By Gordon C. Gunn, MD
Depression is a common illness that can affect anyone. About one in twenty Americans (more than 11 million people) suffers from depression every year, and it occurs twice as often in women as in men. Depression is a medical disorder that can be treated.
What is Depression?
Depression is a medical disorder, like heart disease and thyroid disease. It is more than feeling sad for a short time or feeling grief after a loss. These feelings are difficult to cope with, but they usually get better with time. Depression disrupts your daily life, and affects your thoughts, feelings, behavior and physical health. It is not a weakness or a fault and it is not something you can ‘just get over’. Depression has been associated with many causes:
- Chemical imbalances in the brain
- Family history of depression
- Other illnesses
- Use of drugs or alcohol
- Extreme stress or grief
- Depression caused by a specific situation, sometimes triggers true depression
Symptoms of Depression
The period of time when you experience symptoms of depression is called an episode. An episode lasts at least two weeks with several symptoms occurring every day.
- Lack of interest in things that you normally enjoy
- Feeling sad, blue, or “down in the dumps”
- Feeling sluggish or restless, and not able to sleep
- Feeling worthless or guilty
- Experience a change in appetite with either weight gain or weight loss
- Thoughts of death or suicide, or attempt to commit suicide
- Problems concentrating, thinking, remembering or making decisions
- Sleeping too much or not able to fall asleep, or stay asleep through the night
- Lack of energy and feeling tired all of the time
Depression may vary in severity from mild to severe. If you have mild depression, you will only have a few symptoms. It takes an extra effort to do the things you have to do, but you can usually accomplish those tasks. Moderate depression means you have many symptoms and you may not be able to do things you need to do. If you have severe depression, you have nearly all the symptoms of depression. This type of depression almost always keeps you from performing your daily tasks.
A doctor diagnoses depression after assessing both your physical and mental condition. In looking for the cause of your depression, the provider will ask questions about other medical problems, use of certain medications, and the use of drugs or alcohol. Blood chemistries, including a thyroid work-up should be current, and if not, will be ordered. If your doctor determines that a medical problem may be causing your depression, treating that problem may correct your depression.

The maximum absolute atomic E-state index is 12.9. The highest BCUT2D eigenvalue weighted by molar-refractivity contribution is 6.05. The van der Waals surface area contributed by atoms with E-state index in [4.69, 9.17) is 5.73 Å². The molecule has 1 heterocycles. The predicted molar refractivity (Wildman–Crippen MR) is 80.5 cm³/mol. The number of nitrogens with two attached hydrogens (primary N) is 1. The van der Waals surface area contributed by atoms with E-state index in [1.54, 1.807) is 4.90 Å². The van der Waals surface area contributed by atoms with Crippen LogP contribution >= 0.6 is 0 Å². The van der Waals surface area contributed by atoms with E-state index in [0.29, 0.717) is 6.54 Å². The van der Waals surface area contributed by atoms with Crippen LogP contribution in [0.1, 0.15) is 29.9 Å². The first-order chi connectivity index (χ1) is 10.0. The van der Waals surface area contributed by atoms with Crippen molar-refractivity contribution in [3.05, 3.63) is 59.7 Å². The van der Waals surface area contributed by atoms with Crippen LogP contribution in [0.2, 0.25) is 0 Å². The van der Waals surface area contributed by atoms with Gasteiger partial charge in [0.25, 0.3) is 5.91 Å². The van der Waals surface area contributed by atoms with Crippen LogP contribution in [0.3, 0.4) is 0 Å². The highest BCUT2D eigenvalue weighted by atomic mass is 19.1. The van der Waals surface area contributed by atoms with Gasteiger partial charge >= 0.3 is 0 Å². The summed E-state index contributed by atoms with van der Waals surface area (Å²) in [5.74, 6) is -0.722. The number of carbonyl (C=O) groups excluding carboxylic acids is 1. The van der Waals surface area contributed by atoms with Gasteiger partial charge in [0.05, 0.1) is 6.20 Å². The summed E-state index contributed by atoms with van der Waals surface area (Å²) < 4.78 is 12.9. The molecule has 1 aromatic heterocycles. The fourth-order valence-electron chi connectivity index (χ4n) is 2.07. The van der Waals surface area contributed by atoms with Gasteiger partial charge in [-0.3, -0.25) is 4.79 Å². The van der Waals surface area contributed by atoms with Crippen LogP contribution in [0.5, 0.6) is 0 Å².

Treatment of Depression
Treatment may include antidepressant medication, psychotherapy or both. Antidepressant medications are helpful and are used to treat mild, moderate and severe depression. Antidepressants relieve symptoms in more than half of the people who take them. They work by changing the balance of chemicals in the brain. Most people who take them start to feel better after a few weeks. There are several types of antidepressant medication. All antidepressant medications can have some side effects. About half the people who take them will experience some side effects early in their treatments, usually within the first 2 weeks. Side effects usually subside after 2 to 4 weeks.
Common Side Effects:
- Dry mouth
- Skin rash
- Feeling sleepy or having trouble sleeping
- Gaining or losing weight
- Feeling restless
- Decreased sex drive (libido)
Serious Side Effects (uncommon):
- Trouble urinating
- Heart problem
Finding the Right Antidepressant Medications
When an anti-depressant medication is recommended to relieve the symptoms of depression, your doctor will prescribe one from the following categories:
A. SSRI’s (Selective Serotonin Reuptake Inhibitors)
First introduced in the 1980’s, the overall side effects of SSRI drugs tend to be less severe than the older antidepressants known as tricyclic (TCA) antidepressants and monoamine oxidase inhibitors (MAOI’s). SSRI’s helped restore the brain’s chemical balance by increasing the available supply of the chemical messenger called serotonin (a neurotransmitter). SSRI’s appear to relieve depression by increasing serotonin levels without affecting the other chemicals in the brain and have fewer side effects than those of the MAOI’s and TCA’s.
Available SSRI’s include: Celexa, Lexapro, Paxil and Paxil CR, Prozac and Zoloft.
B. SNRI’s (Serotonin-Norepinephrine Reuptake Inhibitors)
Similar to the SSRI class of anti-depressants as discussed above, SNRI’s also blocks the reuptake of another neurotransmitter, norepinephrine, in addition to serotonin.
Available SNRI’s include:
- Remeron – good choice with weight loss, poor appetite or hypertension
- Serzone – similar to Remeron; good choice with insomnia or anxiety
- Effexor & Effexor XR – beneficial in anxiety and panic disorders
- Pristiq – works within 2 weeks; no weight gain; minimal sexual dysfunction.
C. Other Available Antidepressants
- Wellbutrin (Buproprion) – Blocks reuptake of dopamine. Cannot mix with alcohol, increases seizures; can cause weight loss.